An independent investigation has upheld the decision to award West Ham the Olympic Stadium after the 2012 Games, it was reported on Monday.
The Olympic Park Legacy Company (OPLC), who chose West Ham as the first choice to move in to the Olympic Stadium after the 2012 Games, appointed auditors Moore Stephens to investigate their own internal stadium procedures six weeks ago.
The OPLC board is meeting later on Monday. An OPLC spokesman could not comment on the results of the investigation.
It was triggered when Dionne Knight, the OPLC's corporate services director, was suspended after having worked as a consultant for West Ham during the bid to move into the £486million stadium.
She was immediately suspended on full pay while any possible conflict of interest was investigated.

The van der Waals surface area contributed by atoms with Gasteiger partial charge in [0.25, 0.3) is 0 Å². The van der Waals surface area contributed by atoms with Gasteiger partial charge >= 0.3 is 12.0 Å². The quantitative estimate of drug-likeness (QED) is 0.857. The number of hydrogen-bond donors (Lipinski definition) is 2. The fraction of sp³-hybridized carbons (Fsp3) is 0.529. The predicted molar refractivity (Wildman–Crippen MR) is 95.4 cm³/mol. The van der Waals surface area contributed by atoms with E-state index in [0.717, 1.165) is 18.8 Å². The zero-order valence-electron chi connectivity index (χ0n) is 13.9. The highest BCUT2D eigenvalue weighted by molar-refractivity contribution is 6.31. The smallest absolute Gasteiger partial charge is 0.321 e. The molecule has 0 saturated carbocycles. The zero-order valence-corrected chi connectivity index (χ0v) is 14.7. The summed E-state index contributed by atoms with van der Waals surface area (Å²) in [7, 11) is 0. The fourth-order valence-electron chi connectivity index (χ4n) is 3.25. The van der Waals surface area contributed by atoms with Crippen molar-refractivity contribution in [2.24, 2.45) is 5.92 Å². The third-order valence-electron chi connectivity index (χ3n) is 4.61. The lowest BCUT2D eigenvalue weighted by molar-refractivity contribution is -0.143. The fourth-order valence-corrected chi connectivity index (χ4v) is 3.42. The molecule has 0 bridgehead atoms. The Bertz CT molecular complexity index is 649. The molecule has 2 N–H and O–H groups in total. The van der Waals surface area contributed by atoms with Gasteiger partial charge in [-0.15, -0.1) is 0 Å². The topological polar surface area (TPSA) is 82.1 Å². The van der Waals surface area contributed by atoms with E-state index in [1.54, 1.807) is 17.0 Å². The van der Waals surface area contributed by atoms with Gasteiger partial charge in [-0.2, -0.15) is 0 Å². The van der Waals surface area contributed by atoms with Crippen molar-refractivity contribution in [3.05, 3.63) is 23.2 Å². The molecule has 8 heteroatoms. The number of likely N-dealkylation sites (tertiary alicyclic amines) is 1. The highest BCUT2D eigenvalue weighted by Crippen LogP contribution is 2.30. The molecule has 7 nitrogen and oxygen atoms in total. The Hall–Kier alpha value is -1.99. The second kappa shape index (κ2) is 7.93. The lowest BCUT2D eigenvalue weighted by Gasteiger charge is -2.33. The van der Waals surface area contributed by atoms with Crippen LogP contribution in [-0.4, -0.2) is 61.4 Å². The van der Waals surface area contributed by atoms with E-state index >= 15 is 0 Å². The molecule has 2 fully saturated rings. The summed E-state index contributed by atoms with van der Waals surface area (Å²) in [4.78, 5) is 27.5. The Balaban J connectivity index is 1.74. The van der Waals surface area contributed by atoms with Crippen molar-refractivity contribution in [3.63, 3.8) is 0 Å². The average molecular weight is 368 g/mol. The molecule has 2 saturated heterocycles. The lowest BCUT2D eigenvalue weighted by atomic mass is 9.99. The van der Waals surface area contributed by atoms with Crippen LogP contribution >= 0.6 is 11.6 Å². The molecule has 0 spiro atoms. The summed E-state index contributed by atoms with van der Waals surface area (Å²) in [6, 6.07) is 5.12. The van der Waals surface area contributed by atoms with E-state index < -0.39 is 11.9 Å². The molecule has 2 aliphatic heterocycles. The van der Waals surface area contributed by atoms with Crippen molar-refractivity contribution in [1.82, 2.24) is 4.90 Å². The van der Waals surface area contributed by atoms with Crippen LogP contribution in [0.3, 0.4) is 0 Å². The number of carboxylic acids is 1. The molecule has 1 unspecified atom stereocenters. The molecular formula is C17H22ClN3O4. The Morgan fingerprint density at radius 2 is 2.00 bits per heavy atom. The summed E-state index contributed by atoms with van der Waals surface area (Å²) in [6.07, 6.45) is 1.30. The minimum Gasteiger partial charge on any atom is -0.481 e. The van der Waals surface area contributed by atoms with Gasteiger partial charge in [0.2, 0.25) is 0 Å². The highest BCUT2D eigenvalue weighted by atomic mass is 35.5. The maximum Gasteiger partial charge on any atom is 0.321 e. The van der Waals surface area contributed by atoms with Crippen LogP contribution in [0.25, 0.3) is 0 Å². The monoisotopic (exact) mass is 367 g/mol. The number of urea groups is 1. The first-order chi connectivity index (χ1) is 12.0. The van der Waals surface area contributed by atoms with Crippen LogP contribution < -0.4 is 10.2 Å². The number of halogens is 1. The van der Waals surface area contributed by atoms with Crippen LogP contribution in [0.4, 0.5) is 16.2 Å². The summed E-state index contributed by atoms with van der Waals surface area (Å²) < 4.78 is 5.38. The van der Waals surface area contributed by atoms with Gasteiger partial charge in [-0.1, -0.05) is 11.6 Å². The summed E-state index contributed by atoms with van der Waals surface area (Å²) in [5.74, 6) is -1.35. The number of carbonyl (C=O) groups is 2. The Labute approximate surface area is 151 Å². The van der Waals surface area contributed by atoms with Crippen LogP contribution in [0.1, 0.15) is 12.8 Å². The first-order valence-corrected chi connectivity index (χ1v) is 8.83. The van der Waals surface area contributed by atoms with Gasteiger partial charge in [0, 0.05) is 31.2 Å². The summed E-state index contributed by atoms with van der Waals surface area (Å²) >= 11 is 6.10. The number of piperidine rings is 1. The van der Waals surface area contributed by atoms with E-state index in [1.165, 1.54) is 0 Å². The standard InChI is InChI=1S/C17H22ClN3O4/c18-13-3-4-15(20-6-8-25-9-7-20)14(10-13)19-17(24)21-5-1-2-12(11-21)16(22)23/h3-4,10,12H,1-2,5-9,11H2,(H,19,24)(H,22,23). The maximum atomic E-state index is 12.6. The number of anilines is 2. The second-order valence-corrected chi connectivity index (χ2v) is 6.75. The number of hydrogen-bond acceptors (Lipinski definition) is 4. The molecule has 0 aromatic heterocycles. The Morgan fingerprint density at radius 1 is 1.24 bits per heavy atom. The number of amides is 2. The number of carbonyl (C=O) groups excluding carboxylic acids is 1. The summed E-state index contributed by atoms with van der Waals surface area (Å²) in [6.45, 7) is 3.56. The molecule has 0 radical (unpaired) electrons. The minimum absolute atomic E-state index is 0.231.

She had declared a personal relationship with Ian Tompkins, a West Ham director, when she started at the OPLC. She only told the legacy company of her work at the club after a Sunday newspaper claimed she was on West Ham's payroll.
The Moore Stephens review has concluded there is no reason to reopen the bidding process, according to the BBC.
West Ham, in a joint bid with Newham Council that was picked ahead of London rivals Tottenham, plan to retain the running track after moving into the stadium. They intend to convert the 80,000-seater venue into a 60,000-capacity arena for football, athletics, concerts and community use.
The club plan to move from their current Upton Park home in 2014-15. Newham Council have arranged £40million to convert the stadium after 2012.
Tottenham have been looking at a legal challenge over the stadium decision.